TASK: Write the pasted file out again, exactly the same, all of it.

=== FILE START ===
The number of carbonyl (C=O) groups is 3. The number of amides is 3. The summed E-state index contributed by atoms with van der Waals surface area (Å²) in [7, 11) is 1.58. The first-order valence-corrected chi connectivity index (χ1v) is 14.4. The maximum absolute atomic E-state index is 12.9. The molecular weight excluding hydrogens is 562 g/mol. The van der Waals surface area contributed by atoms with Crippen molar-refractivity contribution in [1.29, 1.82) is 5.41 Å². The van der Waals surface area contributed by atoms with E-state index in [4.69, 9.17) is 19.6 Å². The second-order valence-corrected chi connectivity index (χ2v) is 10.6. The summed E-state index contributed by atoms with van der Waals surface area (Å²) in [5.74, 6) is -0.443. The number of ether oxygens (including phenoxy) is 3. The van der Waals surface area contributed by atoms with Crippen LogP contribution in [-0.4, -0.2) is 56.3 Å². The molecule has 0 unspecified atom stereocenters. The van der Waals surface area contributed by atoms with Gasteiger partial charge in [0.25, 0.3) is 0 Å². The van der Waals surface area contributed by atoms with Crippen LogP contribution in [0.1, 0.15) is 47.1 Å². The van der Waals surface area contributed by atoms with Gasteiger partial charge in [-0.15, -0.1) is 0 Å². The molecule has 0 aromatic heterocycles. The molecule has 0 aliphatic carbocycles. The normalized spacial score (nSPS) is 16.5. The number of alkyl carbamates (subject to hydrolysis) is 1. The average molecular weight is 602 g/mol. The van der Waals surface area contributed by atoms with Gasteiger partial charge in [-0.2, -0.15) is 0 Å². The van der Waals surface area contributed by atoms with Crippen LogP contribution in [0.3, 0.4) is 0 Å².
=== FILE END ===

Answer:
The number of carbonyl (C=O) groups is 3. The number of amides is 3. The summed E-state index contributed by atoms with van der Waals surface area (Å²) in [7, 11) is 1.58. The first-order valence-corrected chi connectivity index (χ1v) is 14.4. The maximum absolute atomic E-state index is 12.9. The molecular weight excluding hydrogens is 562 g/mol. The van der Waals surface area contributed by atoms with Crippen molar-refractivity contribution in [1.29, 1.82) is 5.41 Å². The van der Waals surface area contributed by atoms with E-state index in [4.69, 9.17) is 19.6 Å². The second-order valence-corrected chi connectivity index (χ2v) is 10.6. The summed E-state index contributed by atoms with van der Waals surface area (Å²) in [5.74, 6) is -0.443. The number of ether oxygens (including phenoxy) is 3. The van der Waals surface area contributed by atoms with Crippen LogP contribution in [-0.4, -0.2) is 56.3 Å². The molecule has 0 unspecified atom stereocenters. The van der Waals surface area contributed by atoms with Gasteiger partial charge in [0.25, 0.3) is 0 Å². The van der Waals surface area contributed by atoms with Crippen LogP contribution in [0.1, 0.15) is 47.1 Å². The van der Waals surface area contributed by atoms with Gasteiger partial charge in [-0.15, -0.1) is 0 Å². The molecule has 0 aromatic heterocycles. The molecule has 0 aliphatic carbocycles. The normalized spacial score (nSPS) is 16.5. The number of alkyl carbamates (subject to hydrolysis) is 1. The average molecular weight is 602 g/mol. The van der Waals surface area contributed by atoms with Gasteiger partial charge in [-0.2, -0.15) is 0 Å². The van der Waals surface area contributed by atoms with Crippen LogP contribution in [0.3, 0.4) is 0 Å².